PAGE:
Starting to Get it, Understanding Computer Programming

I just discovered Structure and Interpretation of Computer Programs, by Abelson, Sussman, and Sussman aka SICP aka The Wizard Book. It’s a computer science text book that introduces computer programing. It uses Scheme, a dialect of LISP, as the example and basis with which to teach.

I’ve been on the hunt for a computer science book I can click with. I’ve read/skimmed a lot of them. I mean A LOT. Both in print form and on-line. For some reason my mind has a real hard time staying focused while reading about functions, lists, arrays, operators, etc. But this book feels different.

Maybe it’s the magic analogy at the beginning of the first chapter that inspires me.

We are about to study the idea of a computational process. Computational processes are abstract beings that inhabit computers. As they evolve, processes manipulate other abstract things called data. The evolution of a process is directed by a pattern of rules called a program. People create programs to direct processes. In effect, we conjure the spirits of the computer with our spells.

A computational process is indeed much like a sorcerer’s idea of a spirit. It cannot be seen or touched. It is not composed of matter at all. However, it is very real. It can perform intellectual work. It can answer questions. It can affect the world by disbursing money at a bank or by controlling a robot arm in a factory. The programs we use to conjure processes are like a sorcerer’s spells. They are carefully composed from symbolic expressions in arcane and esoteric programming languages that prescribe the tasks we want our processes to perform.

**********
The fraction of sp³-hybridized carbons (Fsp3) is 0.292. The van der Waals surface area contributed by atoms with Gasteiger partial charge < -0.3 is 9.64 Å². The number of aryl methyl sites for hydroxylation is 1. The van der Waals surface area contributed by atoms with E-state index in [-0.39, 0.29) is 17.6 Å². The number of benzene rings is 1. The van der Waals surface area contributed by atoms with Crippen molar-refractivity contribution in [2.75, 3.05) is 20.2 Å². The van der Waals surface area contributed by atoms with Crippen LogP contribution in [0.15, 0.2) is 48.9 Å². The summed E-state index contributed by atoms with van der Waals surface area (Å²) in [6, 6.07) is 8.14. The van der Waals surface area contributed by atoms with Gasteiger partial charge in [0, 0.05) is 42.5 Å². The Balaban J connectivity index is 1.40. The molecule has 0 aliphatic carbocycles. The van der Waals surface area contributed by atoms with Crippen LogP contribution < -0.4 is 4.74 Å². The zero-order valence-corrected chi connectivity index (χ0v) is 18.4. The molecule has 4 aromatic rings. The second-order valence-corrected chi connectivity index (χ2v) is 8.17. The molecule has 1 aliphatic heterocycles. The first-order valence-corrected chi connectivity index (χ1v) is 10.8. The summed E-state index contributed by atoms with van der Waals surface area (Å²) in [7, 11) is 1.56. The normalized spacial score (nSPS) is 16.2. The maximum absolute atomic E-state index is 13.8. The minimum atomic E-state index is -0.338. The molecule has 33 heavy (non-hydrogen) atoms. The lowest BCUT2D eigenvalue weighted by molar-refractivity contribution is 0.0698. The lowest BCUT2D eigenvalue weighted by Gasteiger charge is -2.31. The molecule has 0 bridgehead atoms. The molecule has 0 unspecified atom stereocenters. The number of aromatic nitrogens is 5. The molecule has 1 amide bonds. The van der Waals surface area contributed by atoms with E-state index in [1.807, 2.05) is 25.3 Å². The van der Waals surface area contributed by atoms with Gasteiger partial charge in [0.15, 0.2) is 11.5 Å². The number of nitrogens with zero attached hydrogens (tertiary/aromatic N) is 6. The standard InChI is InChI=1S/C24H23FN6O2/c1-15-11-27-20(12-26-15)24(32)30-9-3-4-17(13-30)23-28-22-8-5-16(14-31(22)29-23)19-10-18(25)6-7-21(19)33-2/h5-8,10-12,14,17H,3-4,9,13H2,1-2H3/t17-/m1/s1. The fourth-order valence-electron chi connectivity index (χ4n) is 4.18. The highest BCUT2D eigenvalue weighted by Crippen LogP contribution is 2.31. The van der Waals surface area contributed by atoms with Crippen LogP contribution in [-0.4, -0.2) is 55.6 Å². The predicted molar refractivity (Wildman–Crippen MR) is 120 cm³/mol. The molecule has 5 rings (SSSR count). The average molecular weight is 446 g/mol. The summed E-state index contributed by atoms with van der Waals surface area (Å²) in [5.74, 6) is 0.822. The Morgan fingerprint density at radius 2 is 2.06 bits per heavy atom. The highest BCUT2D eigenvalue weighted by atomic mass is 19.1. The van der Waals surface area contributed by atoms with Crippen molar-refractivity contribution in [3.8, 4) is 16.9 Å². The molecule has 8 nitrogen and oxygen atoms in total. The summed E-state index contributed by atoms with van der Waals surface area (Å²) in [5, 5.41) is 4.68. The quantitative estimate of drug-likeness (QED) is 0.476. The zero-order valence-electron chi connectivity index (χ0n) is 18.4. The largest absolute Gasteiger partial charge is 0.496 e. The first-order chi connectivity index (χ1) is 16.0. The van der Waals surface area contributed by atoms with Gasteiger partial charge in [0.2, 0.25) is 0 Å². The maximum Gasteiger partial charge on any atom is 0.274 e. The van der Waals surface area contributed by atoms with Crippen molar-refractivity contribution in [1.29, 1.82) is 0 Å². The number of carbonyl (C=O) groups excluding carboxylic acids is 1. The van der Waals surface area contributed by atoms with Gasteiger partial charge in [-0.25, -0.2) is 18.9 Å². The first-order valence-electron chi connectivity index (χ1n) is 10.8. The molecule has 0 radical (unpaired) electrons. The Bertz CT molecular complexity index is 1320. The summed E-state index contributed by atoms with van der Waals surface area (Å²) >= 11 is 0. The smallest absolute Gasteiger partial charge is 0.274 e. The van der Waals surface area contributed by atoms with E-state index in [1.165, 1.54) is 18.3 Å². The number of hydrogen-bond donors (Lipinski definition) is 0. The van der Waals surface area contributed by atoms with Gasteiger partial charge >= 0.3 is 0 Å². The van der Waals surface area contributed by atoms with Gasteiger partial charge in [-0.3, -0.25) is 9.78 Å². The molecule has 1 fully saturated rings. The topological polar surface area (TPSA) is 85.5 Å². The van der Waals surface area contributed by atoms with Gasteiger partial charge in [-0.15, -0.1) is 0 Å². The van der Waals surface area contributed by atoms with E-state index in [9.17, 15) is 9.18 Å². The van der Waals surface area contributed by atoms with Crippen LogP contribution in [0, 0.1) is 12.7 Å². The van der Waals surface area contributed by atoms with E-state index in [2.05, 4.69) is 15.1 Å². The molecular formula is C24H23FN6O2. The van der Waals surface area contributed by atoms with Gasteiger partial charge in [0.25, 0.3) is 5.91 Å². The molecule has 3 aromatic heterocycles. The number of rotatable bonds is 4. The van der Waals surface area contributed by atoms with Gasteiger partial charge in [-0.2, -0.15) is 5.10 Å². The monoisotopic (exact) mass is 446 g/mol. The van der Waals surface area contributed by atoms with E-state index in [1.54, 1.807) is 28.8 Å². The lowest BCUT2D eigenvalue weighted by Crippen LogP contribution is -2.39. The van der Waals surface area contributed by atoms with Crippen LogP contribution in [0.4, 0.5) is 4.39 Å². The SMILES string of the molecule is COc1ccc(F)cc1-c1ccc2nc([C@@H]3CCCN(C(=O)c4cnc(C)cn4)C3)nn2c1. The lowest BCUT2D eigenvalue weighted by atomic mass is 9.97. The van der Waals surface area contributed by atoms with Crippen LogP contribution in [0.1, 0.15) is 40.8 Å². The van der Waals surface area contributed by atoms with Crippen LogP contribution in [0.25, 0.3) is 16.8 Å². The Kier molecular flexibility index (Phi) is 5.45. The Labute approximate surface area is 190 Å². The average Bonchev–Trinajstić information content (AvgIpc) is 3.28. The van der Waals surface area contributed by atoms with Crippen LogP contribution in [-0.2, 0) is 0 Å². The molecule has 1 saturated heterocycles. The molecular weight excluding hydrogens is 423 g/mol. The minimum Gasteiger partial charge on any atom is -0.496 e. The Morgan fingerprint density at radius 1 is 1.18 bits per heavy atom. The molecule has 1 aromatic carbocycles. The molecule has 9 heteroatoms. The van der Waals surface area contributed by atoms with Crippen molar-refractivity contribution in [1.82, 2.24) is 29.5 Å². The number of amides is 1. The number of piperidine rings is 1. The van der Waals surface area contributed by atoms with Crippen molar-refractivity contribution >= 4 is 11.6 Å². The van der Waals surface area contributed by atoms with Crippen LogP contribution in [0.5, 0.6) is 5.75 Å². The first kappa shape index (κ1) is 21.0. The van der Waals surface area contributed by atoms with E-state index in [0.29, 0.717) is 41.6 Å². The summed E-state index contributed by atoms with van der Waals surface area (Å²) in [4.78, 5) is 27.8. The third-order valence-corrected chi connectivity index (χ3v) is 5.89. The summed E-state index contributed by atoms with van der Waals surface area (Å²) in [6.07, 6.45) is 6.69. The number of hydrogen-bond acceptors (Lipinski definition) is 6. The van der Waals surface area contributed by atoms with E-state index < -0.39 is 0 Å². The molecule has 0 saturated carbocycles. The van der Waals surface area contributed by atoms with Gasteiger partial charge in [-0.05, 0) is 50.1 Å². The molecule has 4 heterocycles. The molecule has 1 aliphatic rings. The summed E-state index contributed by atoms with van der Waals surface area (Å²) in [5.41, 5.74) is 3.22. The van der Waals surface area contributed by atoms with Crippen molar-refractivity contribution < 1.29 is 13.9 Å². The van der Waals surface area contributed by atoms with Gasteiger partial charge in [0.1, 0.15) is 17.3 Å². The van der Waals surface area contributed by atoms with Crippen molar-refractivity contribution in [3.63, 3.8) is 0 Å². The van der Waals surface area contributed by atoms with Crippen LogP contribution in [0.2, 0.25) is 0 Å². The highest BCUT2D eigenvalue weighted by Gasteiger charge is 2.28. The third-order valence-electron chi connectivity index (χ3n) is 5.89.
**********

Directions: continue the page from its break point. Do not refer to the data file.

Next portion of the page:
Or possibly the call from Alan J. Perlis, the first recipient of the Turing Award, to keep computing fun. (Whom the book is dedicated.)

“I think that it’s extraordinarily important that we in computer science keep fun in computing. When it started out, it was an awful lot of fun. Of course, the paying customers got shafted every now and then, and after a while we began to take their complaints seriously. We began to feel as if we really were responsible for the successful, error-free perfect use of these machines. I don’t think we are. I think we’re responsible for stretching them, setting them off in new directions, and keeping fun in the house. I hope the field of computer science never loses its sense of fun. Above all, I hope we don’t become missionaries. Don’t feel as if you’re Bible salesmen. The world has too many of those already. What you know about computing other people will learn. Don’t feel as if the key to successful computing is only in your hands. What’s in your hands, I think and hope, is intelligence: the ability to see the machine as more than when you were first led up to it, that you can make it more.”

Alan J. Perlis (April 1, 1922-February 7, 1990)

What ever the reason I am some how starting to feel as if I get it. Get computer programing that is. I bet that the decade plus of reading a little bit here and a little bit there is adding up. But I have to thank MIT and this awesome free book for helping out. Getting a real foundation of knowledge is making a difference!

Now to leap over the wall my brain has built and release some code I’m proud of.

(Full free text of SICP is here http://mitpress.mit.edu/sicp/)

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